In the computer department, there's a small, netbook looking thingie (the Lenovo Skylight--pictured above) that tries to be a computer and a phone. Maybe this will catch on--it seems to be connected through both wi-fi and 3G networks, so might be useful to those who need full computability all the time everywhere. Chalk it up as a further step down the road to merging of phone, internet, computer and whatever else.

Sony has a touch screen device that you can set up on a counter to keep forever connected to the internet, "displaying the latest online updates for weather, traffic and sports." Have you noticed that there just isn't that much new sports, weather, traffic and stock news through the day?

Kinda cool is a 47-in. flat screen HD-TV that is about one-third of an inch thick. But this is transitional technology. We'll wait for the next holy grail: a 3-D television as thin as paper, that can be rolled up and taken anywhere. (Yes, this will be coming, but it will be a few years.)

In April, Apple--which is known for making cool technological leaps--will introduce a new tablet computer. This might well be worth getting in line for. After using our Kindle for reading, and finding it easy to transport around, we can see the possibility for a tablet that is always connected, has a touch screen, is easily portable and does cool things (kind of a big I-touch).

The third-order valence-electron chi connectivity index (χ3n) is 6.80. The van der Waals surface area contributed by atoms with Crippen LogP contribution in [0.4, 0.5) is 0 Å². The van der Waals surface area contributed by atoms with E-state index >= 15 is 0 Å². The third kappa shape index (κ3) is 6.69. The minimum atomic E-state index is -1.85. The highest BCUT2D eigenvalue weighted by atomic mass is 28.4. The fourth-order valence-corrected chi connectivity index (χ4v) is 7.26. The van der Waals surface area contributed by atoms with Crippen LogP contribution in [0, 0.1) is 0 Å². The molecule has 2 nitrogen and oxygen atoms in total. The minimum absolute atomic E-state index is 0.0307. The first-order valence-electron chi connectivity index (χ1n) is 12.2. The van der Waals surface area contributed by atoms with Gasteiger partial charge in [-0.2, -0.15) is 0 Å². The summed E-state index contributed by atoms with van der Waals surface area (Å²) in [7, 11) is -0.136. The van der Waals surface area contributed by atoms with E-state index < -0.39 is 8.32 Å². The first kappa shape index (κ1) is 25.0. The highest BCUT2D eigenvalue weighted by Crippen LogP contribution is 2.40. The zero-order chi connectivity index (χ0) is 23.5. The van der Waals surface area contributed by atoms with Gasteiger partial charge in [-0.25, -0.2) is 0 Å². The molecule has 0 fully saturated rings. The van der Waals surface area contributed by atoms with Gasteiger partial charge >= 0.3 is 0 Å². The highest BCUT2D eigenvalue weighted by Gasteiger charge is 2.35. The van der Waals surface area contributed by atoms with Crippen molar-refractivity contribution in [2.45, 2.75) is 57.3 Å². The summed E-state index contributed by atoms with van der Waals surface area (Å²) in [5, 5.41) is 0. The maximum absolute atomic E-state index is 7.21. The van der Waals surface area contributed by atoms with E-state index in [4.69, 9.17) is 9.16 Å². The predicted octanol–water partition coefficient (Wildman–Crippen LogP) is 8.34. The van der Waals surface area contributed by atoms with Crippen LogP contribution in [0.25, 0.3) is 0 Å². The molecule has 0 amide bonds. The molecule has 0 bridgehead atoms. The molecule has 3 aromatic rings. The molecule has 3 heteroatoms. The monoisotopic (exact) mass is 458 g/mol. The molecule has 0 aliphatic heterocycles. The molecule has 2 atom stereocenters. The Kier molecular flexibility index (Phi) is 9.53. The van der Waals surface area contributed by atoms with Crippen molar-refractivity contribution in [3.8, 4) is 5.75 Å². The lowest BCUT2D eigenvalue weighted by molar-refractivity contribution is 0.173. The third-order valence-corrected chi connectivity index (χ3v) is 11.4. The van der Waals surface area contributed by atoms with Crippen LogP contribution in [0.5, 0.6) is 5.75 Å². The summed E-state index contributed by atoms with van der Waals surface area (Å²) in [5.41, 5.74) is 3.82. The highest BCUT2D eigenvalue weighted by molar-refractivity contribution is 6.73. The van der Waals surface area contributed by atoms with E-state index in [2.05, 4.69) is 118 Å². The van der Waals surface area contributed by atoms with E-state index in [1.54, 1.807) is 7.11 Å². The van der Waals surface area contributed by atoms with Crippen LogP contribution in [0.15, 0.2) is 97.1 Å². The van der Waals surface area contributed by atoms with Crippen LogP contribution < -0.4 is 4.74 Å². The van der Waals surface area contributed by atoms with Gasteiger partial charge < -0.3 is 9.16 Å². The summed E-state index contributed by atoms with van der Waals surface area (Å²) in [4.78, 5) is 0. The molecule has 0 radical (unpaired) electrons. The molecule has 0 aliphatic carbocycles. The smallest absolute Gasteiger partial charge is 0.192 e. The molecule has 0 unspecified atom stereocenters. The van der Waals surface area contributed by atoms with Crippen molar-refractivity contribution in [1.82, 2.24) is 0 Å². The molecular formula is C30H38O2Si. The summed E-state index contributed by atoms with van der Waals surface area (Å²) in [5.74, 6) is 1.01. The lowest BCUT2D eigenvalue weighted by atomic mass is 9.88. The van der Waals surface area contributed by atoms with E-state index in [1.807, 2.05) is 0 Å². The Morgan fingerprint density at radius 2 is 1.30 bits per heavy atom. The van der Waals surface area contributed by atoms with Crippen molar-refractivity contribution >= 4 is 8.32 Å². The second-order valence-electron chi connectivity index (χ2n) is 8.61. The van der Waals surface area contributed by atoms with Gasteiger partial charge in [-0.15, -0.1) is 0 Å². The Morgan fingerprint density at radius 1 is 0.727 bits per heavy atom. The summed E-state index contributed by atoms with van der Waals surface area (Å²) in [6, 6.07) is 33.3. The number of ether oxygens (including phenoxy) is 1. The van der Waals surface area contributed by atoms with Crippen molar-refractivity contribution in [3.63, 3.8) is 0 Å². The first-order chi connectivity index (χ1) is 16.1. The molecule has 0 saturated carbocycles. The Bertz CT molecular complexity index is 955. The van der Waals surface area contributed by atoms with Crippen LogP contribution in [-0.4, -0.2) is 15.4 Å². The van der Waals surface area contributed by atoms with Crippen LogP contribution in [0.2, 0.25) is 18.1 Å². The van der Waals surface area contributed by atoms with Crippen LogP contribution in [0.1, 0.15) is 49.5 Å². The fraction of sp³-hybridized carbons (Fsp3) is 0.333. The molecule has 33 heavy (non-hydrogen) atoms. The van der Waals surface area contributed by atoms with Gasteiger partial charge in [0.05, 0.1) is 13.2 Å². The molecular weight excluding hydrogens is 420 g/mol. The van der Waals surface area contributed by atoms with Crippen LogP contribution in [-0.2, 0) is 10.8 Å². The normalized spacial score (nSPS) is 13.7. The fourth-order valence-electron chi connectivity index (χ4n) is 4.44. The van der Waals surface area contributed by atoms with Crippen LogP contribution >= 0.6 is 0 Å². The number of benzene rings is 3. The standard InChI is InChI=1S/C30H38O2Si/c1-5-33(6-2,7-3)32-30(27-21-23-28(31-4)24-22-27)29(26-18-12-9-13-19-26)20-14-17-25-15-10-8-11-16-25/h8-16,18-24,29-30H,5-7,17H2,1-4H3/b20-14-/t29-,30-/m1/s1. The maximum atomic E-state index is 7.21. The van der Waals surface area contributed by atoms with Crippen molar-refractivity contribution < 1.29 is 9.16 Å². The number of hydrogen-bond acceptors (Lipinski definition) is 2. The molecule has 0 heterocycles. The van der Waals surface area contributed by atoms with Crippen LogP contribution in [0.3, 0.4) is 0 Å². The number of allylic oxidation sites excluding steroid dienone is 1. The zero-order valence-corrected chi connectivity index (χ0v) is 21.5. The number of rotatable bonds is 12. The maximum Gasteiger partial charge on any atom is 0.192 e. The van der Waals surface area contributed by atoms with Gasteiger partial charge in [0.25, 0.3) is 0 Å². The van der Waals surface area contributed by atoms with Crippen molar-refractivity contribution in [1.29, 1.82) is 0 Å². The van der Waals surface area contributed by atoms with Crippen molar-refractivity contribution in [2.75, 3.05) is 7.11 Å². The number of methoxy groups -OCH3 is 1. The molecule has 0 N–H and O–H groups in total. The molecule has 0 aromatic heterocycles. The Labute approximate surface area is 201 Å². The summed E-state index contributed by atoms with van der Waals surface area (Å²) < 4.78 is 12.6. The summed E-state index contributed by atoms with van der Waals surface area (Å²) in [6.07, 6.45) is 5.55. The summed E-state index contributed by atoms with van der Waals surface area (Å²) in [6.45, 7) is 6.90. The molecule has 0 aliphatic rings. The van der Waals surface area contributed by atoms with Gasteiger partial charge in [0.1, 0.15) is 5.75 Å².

Soon, we'll do a post about some more interesting things you may well see by the end of the decade, and after that we'll discuss some extraordinary advances predicted to occur before 2040, after reading a book on the potential for a complete transformation of humanity in this century. We'll also do a post on what we'd like to see in a personal robot assistant (it's a lot!)

Wednesday, January 06, 2010

The Side-Benefit of Crawling Traffic?

In Virginia, traffic deaths reached an historic low in 2009, declining to 750, the least highway fatalities in the Commonwealth since 1966, when records started being kept. While 750 is still too many, it's a big improvement from over 1000 in 2007.

It's also a remarkable figure because the number of drivers and miles driven has obviously increased significantly since 1966!

So why has this happened? A cynic--like us--would say it's because no one in Virginia can now drive fast enough to cause a fatal accident! And, there is some truth in that.

More likely, however, is the improvement in safety design of both cars and highways, and increased seat belt usage. Although innovations such as air bags, anti-lock brakes, reinforced doors, crumple zones and stability and traction control have clearly helped make driving safer, it is still true that the biggest life savers are old-fashioned seat belts.